President Trump wants to cut the tax rate for all American businesses to 15 percent, and damn the deficit. If you believe him, any damage from higher deficits will be minor compared to the benefits for US competitiveness, economic efficiency, and tax fairness. The truth is, those claims are nonsense; and the real agenda here is the 2018 and 2020 elections. Without substantial new stimulus, the GOP will likely face voters in 2018 with a very weak economy – and tax cuts, especially for business, are the only form of stimulus most Republicans will tolerate. Moreover, if everything falls into place, just right, deep tax cuts for businesses could spur enough additional capital spending to help Trump survive the 2020 election.
Let’s review the economic case for major tax relief for American companies. It’s undeniable that the current corporate tax is inefficient – but does it actually make U.S. businesses less competitive? The truth is, there’s no evidence of any such effects. In fact, the post-tax returns on business investments are higher in the United States than in any advanced country except Australia, and the productivity of businesses is also higher here than in any advanced country except Norway and Luxembourg.
The critics are right that the 35 percent marginal tax rate on corporate profits is higher than in most countries. But as the data on comparative post-tax returns suggest, that marginal tax rate has less impact on investment and jobs than the “effective tax rate,” which is the actual percentage of net profits that businesses pay. On that score, the GAO reports that U.S. businesses pay an average effective tax rate of just 14 percent, which tells us that U.S. businesses get to use special provisions that protect 60 percent of their profits from tax (14 percent = 40 percent of 35 percent).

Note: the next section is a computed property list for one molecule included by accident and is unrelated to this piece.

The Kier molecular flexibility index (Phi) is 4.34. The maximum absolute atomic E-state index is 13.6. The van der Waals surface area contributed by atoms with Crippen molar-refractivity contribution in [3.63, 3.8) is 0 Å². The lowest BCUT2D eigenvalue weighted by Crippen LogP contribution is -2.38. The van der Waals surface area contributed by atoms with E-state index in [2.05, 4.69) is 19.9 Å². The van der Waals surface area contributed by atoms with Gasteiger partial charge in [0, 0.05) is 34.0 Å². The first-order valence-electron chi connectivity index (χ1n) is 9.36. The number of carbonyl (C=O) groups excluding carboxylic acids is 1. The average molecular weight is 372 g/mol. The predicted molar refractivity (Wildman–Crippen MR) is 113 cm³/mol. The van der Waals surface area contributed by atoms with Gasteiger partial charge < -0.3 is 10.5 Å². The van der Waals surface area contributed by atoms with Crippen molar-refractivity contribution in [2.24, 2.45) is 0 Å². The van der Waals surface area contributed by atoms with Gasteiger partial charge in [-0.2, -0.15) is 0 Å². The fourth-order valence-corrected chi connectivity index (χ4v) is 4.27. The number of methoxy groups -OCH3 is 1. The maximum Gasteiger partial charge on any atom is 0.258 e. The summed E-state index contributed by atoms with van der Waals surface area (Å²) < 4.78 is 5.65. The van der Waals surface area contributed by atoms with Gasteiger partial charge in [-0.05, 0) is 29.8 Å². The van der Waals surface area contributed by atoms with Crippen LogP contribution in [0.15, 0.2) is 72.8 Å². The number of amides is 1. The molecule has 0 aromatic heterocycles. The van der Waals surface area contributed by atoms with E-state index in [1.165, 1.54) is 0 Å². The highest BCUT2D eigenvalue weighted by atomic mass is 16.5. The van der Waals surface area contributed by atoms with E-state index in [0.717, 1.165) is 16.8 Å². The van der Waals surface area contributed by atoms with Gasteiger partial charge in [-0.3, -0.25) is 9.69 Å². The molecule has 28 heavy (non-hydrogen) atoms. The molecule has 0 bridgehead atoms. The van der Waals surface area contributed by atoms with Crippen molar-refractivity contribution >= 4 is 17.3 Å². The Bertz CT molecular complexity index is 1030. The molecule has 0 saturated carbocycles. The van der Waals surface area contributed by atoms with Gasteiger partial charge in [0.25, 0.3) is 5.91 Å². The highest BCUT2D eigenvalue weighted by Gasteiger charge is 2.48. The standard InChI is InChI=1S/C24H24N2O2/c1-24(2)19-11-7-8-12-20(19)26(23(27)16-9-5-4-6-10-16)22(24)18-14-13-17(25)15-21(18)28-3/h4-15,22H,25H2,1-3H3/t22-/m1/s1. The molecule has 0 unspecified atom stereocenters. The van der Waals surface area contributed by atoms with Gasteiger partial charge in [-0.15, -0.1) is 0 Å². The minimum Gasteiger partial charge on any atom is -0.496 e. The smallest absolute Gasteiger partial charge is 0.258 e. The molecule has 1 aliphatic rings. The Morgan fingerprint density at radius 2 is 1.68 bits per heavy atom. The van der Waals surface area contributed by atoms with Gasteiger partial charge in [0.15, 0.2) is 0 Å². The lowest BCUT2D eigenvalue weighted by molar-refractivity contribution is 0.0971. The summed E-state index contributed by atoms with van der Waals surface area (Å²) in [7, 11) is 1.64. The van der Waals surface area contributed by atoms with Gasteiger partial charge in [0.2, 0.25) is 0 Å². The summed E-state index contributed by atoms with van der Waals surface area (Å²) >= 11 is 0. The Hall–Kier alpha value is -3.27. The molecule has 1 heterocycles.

Tax experts are certainly correct that a corporate tax plan that closed special provisions and used the additional revenues to lower the 35 percent tax rate would make the overall economy a little more efficient. But lowering the rate alone while leaving most of those provisions in place would have almost no impact on the economy’s efficiency – and the political point of Trump’s plan depends on not paying to lower the tax rate.
Finally, would a 15 percent tax rate on hundreds of billions of dollars in business profits help most Americans, as the White House insists, since 52 percent of us own stock in U.S. corporations directly or through mutual funds? The data show that most shareholders would gain very little, because with 91 percent of all U.S. stock held by the top 10 percent, most shareholders own very little stock.
Moreover, the proposed 15 percent tax rate would cover not only public corporations but also all privately-held businesses whose profits are currently taxed at the personal tax rate of their owners. So, Trump’s plan would slash taxes not only for public corporations from Goldman Sachs to McDonald’s, but also for every partnership of doctors or lawyers, every hedge fund and private equity fund, and every huge family business from Koch Industries and Bechtel, to the Trump Organization.
There is no doubt that the President’s tax plan would provide enormous windfalls for the richest people in the country. Beyond that, it may or may not sustain growth through the next two elections, since even the best conservative economists commonly overstate the benefits of cutting tax rates. But the truth is, there aren’t many other options that a Republican Congress would accept.
This post was originally published on Dr. Shapiro's blog.
“Candidate Donald Trump promised every day Americans his Administration would fight for them. Two months into his Presidency it is clear he has no intention of following through on his promise. These early months of the Trump Presidency could become known as “The Great Betrayal.”
Fair? Let’s take three simple examples:
Health Care – Candidate Trump promised health reform that would cover everybody, lower costs and not cut programs like Medicare and Medicaid. The House GOP health care bill he has endorsed and promoted would dramatically increase the number of uninsured (25m, 7% of US population); would increase costs for everybody, particularly for older people; and would savagely cut Medicaid. His plan would make tens of millions of those people he pledged to fight for sicker and poorer, while giving hundreds of billions of new tax cuts to wealthy people like those he hangs out each weekend at Mar-a-Lago.
Few proposals in American history could do as much harm to working people as the health care plan championed by Donald Trump these past few weeks. It is literally the opposite of what he promised he would do.